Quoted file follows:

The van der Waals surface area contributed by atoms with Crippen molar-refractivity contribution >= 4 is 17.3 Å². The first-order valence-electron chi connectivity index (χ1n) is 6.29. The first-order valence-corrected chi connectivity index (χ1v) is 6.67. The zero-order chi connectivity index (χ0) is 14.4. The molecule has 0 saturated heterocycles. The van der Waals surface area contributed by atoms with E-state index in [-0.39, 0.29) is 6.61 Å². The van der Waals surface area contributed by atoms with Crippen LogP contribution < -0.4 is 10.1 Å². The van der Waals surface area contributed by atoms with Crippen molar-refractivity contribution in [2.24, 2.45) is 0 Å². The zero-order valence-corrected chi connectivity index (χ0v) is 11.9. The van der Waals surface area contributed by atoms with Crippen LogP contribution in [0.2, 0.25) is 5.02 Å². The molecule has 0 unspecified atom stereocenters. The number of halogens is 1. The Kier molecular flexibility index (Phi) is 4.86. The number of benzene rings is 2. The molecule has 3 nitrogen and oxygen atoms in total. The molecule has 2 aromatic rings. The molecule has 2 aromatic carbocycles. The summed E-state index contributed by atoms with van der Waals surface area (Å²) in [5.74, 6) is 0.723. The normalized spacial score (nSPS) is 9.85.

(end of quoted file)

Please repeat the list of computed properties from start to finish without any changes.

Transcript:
The van der Waals surface area contributed by atoms with Crippen molar-refractivity contribution >= 4 is 17.3 Å². The first-order valence-electron chi connectivity index (χ1n) is 6.29. The first-order valence-corrected chi connectivity index (χ1v) is 6.67. The zero-order chi connectivity index (χ0) is 14.4. The molecule has 0 saturated heterocycles. The van der Waals surface area contributed by atoms with E-state index in [-0.39, 0.29) is 6.61 Å². The van der Waals surface area contributed by atoms with Crippen LogP contribution < -0.4 is 10.1 Å². The van der Waals surface area contributed by atoms with Crippen molar-refractivity contribution in [2.24, 2.45) is 0 Å². The zero-order valence-corrected chi connectivity index (χ0v) is 11.9. The van der Waals surface area contributed by atoms with Crippen LogP contribution in [0.2, 0.25) is 5.02 Å². The molecule has 0 unspecified atom stereocenters. The number of halogens is 1. The Kier molecular flexibility index (Phi) is 4.86. The number of benzene rings is 2. The molecule has 3 nitrogen and oxygen atoms in total. The molecule has 2 aromatic rings. The molecule has 2 aromatic carbocycles. The summed E-state index contributed by atoms with van der Waals surface area (Å²) in [5.74, 6) is 0.723. The normalized spacial score (nSPS) is 9.85.